Mary of Teck – A lifetime of gracious service (Part two)

(public domain)

Read part one here.

On 22 January 1892, Mary returned to White Lodge with her parents. She wrote, “It is so difficult to begin one’s old life again after such a shock.” Just a few weeks later, she and her parents were invited to Osborne by Queen Victoria, and it did Mary some good. Queen Victoria wrote, “The dear girl looks like a crushed flower, but is resigned & quiet & gentle – it does make one so sad for her. She is grown thinner, but otherwise is not looking ill. Mary still has her wonderful elasticity but is much grieved & talks gt deal about it all & has given me every possible detail. They are most sad.”

Perhaps she already had some hope for the future. Queen Victoria certainly already saw the future quite clearly – Mary should marry the next heir, Prince George. On what would have been her wedding day, Mary visited the Wales family.  She wrote in her diary, “This day is a very sad one for me for it was to have been our wedding day. Es wär zu schön gewesen, es hat nicht sollen sein.1 Afterwards the family travelled to Cannes where Mary’s spirits were revived. While there, they were visited by the Wales family and Prince George spent a lot of time with them. Mary and her parents travelled all over Europe and Mary was reluctant to return to England. They did not return until July 1892. At the end of the year, the family went to stay at Sandringham with the Wales family. At Christmas, Prince George sent Mary a brooch.

Prince George too found himself in a bewildering position. He was now the new heir to the throne, and he was expected to abandon his career in the navy. He had barely gotten used to the idea that he would eventually become King. He was anxious and barely slept. The Princess of Wales took her son to Greece and meanwhile he exchanged several affectionate letters with Mary. In the spring of 1893, it was Queen Olga of Greece (born Olga Constantinovna of Russia) who urged him to propose to Mary upon his return to England. In early May, he finally proposed to her. Mary wrote in her diary, “We walked together afterwards (after tea) in the garden and he proposed to me & I accepted him.” The wedding date was set for 6 July. On the morning of the wedding, Mary wrote to George, “I should much like to give you a wedding ring if you will wear it for my sake – I, therefore, send you herewith one or two to try on for size – Let me have the one you choose at once & I will give it to you in the chapel. What a memorable day in our lives this will be. God grant it may bring us much happiness. I love you with all my heart. Yrs for ever & ever – May.”

In a simple dress of white and silver and small lace veil also worn by her mother on her wedding day, Mary married George at the Chapel Royal of St James’s Palace. She was now the Duchess of York. For their honeymoon, they went to York Cottage at Sandringham. They had received the cottage as a wedding present from the Prince of Wales, and they would live in it for 33 years. Mary soon found herself pregnant, and she awaited the birth of her first child at her parents’ home at White Lodge. She gave birth to a son on 23 June 1894 at 10 p.m. It was the first time in the United Kingdom that there had been three direct heirs as well as the sovereign alive. The baby was named Edward Albert Christian George Andrew Patrick David and was known by the last of his names.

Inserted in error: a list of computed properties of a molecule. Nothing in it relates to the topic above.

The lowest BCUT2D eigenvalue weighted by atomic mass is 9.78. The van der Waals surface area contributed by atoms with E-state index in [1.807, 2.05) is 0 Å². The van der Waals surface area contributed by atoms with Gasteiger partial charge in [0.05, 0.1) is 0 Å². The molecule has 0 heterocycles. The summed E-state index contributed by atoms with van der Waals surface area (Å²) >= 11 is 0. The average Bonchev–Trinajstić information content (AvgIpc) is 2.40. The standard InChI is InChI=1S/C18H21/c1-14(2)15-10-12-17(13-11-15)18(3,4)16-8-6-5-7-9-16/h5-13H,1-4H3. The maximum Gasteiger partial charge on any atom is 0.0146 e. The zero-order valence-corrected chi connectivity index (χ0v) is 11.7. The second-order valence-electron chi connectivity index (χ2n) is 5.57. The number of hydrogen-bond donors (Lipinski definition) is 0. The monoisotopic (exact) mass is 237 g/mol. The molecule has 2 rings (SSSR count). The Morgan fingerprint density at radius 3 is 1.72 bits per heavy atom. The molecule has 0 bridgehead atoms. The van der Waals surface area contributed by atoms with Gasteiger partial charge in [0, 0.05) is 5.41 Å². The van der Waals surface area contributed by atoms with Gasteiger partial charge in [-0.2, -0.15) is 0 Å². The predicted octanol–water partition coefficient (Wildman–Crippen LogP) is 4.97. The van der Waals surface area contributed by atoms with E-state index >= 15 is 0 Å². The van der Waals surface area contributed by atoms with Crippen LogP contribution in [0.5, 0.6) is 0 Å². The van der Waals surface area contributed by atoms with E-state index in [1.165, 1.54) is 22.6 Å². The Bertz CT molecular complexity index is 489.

Until 1901, Mary and George were almost living in a shadow. Since the Prince of Wales was not allowed a role in government, neither was George. They performed a limited number of engagements, and George was all too happy as a country gentleman. On 14 December 1895, Mary gave birth to a second son, Prince Albert. He was born on the anniversary of the Prince Consort’s death to George’s horror. Queen Victoria later wrote to the Princess Royal, “It is a great pleasure to me that he is to be called Albert but in fact, he cld hardly be called by any other name.” On 25 April 1897, Mary gave birth to a daughter also named Mary. The year ended on a sad note when Mary’s mother died on 27 October 1897 after an operation. Mary wrote to her aunt, “It seems impossible to realise that darling Mama, of all people in the world, so full of life & happiness, should have left us, it is awful awful & I dread to think of how we can live without her – For Papa it is cruel & his sad state makes it so much worse, he was so dependent on Mama for everything & now God knows what he will do.” Her father lived on for another two years in seclusion at White Lodge. He died in January 1900 with the Princess of Wales writing, “Poor Franz Teck’s death is a happy release for him & he has virtually been dead to us for nearly two years!” Mary was heavily pregnant when her father died, and on 31 March 1900, she gave birth to a third son named Henry.

The following year life was to change once more. Queen Victoria died on 22 January 1901 in the arms of her grandson, the German Emperor. Mary and George arrived just before she died. Mary wrote, “We got there at 5.30 only just in time to see beloved Grandmama alive for she passed away at 6.30 p.m. surrounded by us all. It was too sad for words. At about 10 we had a short service in her bedroom, darling Grandmama looked so lovely & peaceful dressed all in white with lace & the bed covered with flowers. The thought of England without the Queen is dreadful even to think of. God help us all.”2

Read part three here.

  1.  It would have been too good, it was not supposed to be
  2. Read more: James Pope-Hennessy – Queen Mary (US & UK)

About Moniek Bloks 2698 Articles
My name is Moniek and I am from the Netherlands. I began this website in 2013 because I wanted to share these women's amazing stories.

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